Actor Andy Rossi makes his feature-length debut as a writer and director with the madcap comedy Dead Body. Jason (Aaron Massey) is staying at his best friend’s place as he’s going through a divorce. Said pal, Craig (James Edward Shippy), just got engaged to Krav Maga instructor Angela (Danielle Dallaco). On this particular day, Craig and Angela head out to their respective jobs, leaving Jason alone by himself.
Shortly after the couple leave, there’s a knock at the door. It’s a process server giving Jason the divorce papers from his perpetually drunk soon-to-be-ex, Tiffany (Natalie Canizares). To ensure he signs, the person Tiffany cheated on Jason with barges in as well. A fight ensues, with the man winding up dead. Then the process server, R.J. (Andy Rossi), walks back in, realizing he mixed up and gave Jason the wrong package. Unsure what else to do, Jason calls Craig, and now the trio must figure out how to dispose of the body before it gets too late.
Dead Body is a bit hard to get into at first. A lot of characters run in and out quickly during the opening few minutes. Their connections and relationships to each other are not always immediately evident. It’s especially difficult to figure out why Craig and Jason are friends, as it appears Jason is a lazy mooch (he’s not going into work today because). But, once the narrative really gets underway, with the appearance of the dead body, the script finds its footing.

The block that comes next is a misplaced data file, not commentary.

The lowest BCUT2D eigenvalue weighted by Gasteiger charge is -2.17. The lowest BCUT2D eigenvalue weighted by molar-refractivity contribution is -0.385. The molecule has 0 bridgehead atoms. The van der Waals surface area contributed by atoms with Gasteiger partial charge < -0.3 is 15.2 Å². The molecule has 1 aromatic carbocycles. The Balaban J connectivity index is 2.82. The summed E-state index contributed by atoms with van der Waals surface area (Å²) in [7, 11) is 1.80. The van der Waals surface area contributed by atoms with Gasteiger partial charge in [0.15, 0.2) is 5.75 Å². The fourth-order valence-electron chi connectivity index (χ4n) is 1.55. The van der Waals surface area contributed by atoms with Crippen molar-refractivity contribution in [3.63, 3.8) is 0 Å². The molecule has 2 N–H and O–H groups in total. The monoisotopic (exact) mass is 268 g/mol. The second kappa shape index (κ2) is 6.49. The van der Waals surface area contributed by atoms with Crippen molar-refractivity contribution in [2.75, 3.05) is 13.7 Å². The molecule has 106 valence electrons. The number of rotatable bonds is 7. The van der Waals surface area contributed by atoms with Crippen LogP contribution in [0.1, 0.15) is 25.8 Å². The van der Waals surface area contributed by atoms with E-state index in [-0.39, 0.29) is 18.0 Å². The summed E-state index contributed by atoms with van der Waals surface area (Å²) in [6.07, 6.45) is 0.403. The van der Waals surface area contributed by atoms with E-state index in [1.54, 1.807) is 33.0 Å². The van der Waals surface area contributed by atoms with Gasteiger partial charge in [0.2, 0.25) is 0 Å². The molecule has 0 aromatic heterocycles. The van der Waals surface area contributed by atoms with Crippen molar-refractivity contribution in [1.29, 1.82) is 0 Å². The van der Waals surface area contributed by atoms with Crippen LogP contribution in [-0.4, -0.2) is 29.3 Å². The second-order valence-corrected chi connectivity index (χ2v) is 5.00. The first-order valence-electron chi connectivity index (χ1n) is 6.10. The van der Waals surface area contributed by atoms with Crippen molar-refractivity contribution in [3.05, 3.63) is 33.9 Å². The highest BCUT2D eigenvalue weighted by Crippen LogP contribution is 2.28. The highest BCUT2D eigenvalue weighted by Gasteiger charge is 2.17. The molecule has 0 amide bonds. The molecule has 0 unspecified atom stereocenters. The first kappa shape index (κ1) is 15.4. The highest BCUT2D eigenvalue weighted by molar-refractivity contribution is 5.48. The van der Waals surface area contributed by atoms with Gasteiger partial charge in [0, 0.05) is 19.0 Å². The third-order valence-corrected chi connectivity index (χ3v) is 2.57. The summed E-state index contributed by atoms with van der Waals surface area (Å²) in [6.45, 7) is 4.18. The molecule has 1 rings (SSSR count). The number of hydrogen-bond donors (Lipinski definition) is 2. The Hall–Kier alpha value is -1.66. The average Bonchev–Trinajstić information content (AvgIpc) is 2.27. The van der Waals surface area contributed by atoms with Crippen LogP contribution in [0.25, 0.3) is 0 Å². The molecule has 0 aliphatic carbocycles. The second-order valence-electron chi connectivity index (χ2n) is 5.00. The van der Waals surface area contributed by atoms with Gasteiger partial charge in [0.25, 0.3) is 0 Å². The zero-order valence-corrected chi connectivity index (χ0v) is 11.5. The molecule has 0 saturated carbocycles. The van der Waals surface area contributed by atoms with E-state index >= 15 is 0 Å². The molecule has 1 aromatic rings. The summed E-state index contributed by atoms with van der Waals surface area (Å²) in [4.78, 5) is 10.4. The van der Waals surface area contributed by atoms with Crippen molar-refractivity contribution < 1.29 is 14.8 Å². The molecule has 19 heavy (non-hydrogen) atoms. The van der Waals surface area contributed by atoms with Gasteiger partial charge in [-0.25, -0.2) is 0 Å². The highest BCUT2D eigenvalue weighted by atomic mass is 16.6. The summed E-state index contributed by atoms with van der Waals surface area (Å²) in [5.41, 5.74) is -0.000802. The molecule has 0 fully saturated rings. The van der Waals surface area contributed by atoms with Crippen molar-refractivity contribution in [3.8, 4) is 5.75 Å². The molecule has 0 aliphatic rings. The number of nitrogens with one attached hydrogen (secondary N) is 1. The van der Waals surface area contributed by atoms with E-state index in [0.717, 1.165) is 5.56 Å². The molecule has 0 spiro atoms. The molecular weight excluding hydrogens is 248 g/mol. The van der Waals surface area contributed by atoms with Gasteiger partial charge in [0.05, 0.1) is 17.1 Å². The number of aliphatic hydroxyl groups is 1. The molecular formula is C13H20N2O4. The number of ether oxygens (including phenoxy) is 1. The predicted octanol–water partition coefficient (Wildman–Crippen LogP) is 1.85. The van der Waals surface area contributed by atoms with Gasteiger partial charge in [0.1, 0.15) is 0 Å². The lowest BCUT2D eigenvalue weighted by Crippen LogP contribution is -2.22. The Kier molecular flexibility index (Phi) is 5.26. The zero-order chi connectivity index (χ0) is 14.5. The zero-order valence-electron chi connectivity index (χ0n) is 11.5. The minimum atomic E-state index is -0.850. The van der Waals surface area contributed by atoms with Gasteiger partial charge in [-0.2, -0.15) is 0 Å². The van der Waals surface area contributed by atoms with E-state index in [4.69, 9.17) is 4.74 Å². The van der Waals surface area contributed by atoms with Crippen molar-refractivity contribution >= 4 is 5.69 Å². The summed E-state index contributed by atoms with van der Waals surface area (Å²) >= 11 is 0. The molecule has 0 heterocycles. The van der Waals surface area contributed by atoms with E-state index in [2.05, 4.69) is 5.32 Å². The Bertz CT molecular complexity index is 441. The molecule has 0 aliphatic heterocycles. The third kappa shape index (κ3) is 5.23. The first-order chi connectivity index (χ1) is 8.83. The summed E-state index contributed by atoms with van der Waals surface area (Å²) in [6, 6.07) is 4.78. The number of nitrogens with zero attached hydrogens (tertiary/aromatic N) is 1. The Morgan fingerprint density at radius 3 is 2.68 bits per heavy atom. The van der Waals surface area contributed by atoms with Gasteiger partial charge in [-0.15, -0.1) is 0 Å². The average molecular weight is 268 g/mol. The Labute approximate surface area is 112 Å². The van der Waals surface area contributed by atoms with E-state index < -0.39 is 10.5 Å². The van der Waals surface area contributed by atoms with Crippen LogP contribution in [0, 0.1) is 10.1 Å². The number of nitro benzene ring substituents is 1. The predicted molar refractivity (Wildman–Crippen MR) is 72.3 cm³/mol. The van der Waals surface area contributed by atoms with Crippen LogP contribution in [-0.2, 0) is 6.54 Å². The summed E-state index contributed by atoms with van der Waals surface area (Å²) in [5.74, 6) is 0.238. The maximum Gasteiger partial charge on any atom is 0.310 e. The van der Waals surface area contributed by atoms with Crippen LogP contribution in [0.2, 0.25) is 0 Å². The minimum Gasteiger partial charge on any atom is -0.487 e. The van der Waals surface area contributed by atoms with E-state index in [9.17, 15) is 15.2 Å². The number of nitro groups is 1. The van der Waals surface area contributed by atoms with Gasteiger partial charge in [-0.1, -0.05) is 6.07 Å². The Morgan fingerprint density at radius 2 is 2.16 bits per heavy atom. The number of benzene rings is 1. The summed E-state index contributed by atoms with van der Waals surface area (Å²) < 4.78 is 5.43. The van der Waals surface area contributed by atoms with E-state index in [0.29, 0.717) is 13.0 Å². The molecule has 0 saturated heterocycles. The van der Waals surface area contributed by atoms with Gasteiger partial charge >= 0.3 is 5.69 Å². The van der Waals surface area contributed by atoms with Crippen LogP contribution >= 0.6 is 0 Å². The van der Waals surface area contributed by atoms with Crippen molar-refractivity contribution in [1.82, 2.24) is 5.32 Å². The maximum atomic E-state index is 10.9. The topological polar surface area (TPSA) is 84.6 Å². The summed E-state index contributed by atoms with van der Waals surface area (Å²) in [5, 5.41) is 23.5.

“…the trio must figure out how to dispose of the body before it gets too late.”
The story goes to some ridiculous places, and the more the absurdity is embraced, the better the overall product becomes. This extends all the way to the ending, which is excellent. Rossi even includes some little moments for minor characters, such as Tiffany’s dad (might be stepdad), who is a cop. The more frantic they all get, the more interesting they become.
Everyone in the cast shares excellent chemistry, selling their relationships in a way the script can’t always. Rossi is quite entertaining as the laid-back man with a plain R.J. His demand for a straw is hysterical. Shippy is the straight man in the group, and he plays the put-upon every person well. Massey turns what starts as a frustrating character into a truly empathetic one, while Canizares and Dallacco make the most of comparatively brief roles.
Dead Body is amusing from start to finish, even if it feels a bit rushed in the opening. But thanks to the ridiculousness of the plot and the cast giving it their all, the jokes mainly land, and there’s fun to be had. As such, sit back and prepare for 70-minutes of silliness.
"…amusing from start to finish..."